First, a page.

- Measures the frequency of health-related behaviour performance in individuals with SCI.
- Designed to enable examination of the effectiveness of clinical and educational efforts for health maintenance and prevention of secondary impairments.
- Items were developed from a review of the literature on secondary impairments related to SCI. In addition, expert clinicians (physician assistants, nurses and physiotherapists) generated items describing health related behaviours. Each item describes different health behaviours.
- The 5 subscales include:
- Although the authors identified a comprehensive list of secondary conditions, only some of these impairments have been included in the tool. For example, some of the missed items include autonomic dysreflexia, deep vein thrombosis, pressure relief in bed, and adjustment to disability.
- Individuals with SCI participated in item elimination during tool development therefore the included items should resonate with the population.
Activity ▶ Self-Care
- Administration time is usually 5-10 minutes.
Number of Items
- A score is generated for each subscale by totaling scores of each item in the subscale.
- The frequency with which each behaviour has been performed over the past 3 months is rated using an ordinal scale where 4-‘almost always’, 3-‘frequently’, 2-‘sometimes’, 1-‘rarely’ and 0-‘never’.
- One item (genitourinary) is reverse scored.
- A total score ranging from 0-100 is calculated by summing the 5 subscale scores.
- Sub-scale scores may be used to identify/address specific areas of concern.
No advanced training required.
Can be found here.
# of studies reporting psychometric properties: 2
- Higher total scores are intended to indicate better performance of behaviours which promote health in individuals with SCI.
- The scores could be used for each sub-scale or as a tool for general overall health.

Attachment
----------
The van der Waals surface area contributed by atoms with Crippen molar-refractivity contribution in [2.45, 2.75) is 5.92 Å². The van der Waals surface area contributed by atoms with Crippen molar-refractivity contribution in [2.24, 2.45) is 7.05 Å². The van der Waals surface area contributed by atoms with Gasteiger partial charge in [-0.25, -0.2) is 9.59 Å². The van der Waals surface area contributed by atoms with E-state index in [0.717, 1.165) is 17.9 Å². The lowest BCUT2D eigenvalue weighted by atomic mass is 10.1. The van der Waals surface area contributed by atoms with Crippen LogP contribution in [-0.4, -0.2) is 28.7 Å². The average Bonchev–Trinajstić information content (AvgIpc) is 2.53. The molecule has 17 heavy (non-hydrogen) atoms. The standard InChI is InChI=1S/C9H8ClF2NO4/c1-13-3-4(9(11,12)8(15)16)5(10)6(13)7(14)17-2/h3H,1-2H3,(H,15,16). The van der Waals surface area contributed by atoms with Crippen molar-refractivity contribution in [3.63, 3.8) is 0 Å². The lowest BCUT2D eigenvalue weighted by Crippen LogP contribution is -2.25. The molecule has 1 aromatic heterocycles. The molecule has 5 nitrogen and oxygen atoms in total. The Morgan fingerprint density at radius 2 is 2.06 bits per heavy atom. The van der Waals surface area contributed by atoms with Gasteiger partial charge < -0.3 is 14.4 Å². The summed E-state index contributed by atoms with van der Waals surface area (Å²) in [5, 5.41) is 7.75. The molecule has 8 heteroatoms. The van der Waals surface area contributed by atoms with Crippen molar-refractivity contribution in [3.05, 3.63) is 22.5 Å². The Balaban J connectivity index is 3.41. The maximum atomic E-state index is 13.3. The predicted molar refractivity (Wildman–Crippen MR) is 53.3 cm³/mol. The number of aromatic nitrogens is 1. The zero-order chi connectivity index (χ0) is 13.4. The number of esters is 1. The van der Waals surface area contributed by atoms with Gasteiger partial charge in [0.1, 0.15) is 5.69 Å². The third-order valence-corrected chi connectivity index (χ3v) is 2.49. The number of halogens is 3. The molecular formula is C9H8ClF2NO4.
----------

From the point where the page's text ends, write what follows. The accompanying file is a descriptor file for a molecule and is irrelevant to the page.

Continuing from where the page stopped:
- There are no norms or reported cut scores for the SCI population.
- Published data for the SCI population is available for comparison (see Interpretability section in the Study Details sheet).
MCID: not established in SCI
SEM: not established in SCI
MDC: not established in SCI
Internal consistency is high for the total SCILS (Cronbach’s a = 0.75 – 0.81) and low to high for the SCILS subscales (Cronbach’s a = 0.31-0.86).
(Pruitt et al. 1998; Shabany et al. 2018)
- SCILS was tested against instruments measuring constructs other than that of the SCILS; correlations of the SCILS are low and non-significant for the following instruments as expected:
- Functional Independence Measure (Pearson’s r = -0.06).
- Brief Symptom Inventory (Pearson’s r = -0.16- -0.13).
- Impact of Event Scale (Pearson’s r = -0.16).
- Beck Depression Inventory (Pearson’s r = -0.17).
- SCILS was tested against instruments measuring the same construct as that of the SCILS; correlations of the SCILS were moderate with:
- Self-assessment of overall health behaviour (Pearson’s r = 0.51) (P<0.005).
- Physician assistant’s assessment of overall health behaviours (Pearson’s r = 0.41) (P<0.005).
- SCILS was tested against instruments measuring the same construct as that of the SCILS; correlations of the SCILS were low with:
- Physical therapist’s assessment of overall health behaviour (Pearson’s r = 0.30) (non-significant).
- Nurse’s assessment of overall health behaviour (Pearson’s r = -0.18).
- SCILS was tested against instruments measuring the same construct as that of the SCILS; correlations of the SCILS were high with:
- Health Behaviour Questionnaire (HBQ) (Pearson’s r = 0.65).
(Pruitt et al. 1998; Shabany et al. 2018)
No values were reported for the responsiveness of the SCILS for the SCI population.
No values were reported for the presence of floor/ceiling effects in the SCILS for the SCI population.
Nicole Elfring, John Zhu, Matthew Querée, Joanne Chi
Date Last Updated
11 July 2019
Pruitt SD, Wahlgren DR, Epping-Jordan JE, Rossi AL. Health behavior in persons with spinal cord injury: development and initial validation of an outcome measure. Spinal Cord 1998;36:724-731
Shabany M, Nasrabadi AN, Rahimi-Movagahar V, Mansournia MA, Mohammadi N, Pruitt SD. Reliability and validity of the Persian version of the spinal cord injury lifestyle scale and the health behavior questionnaire in persons with spinal cord injury. Spinal Cord 2018 May;56(5):509-515.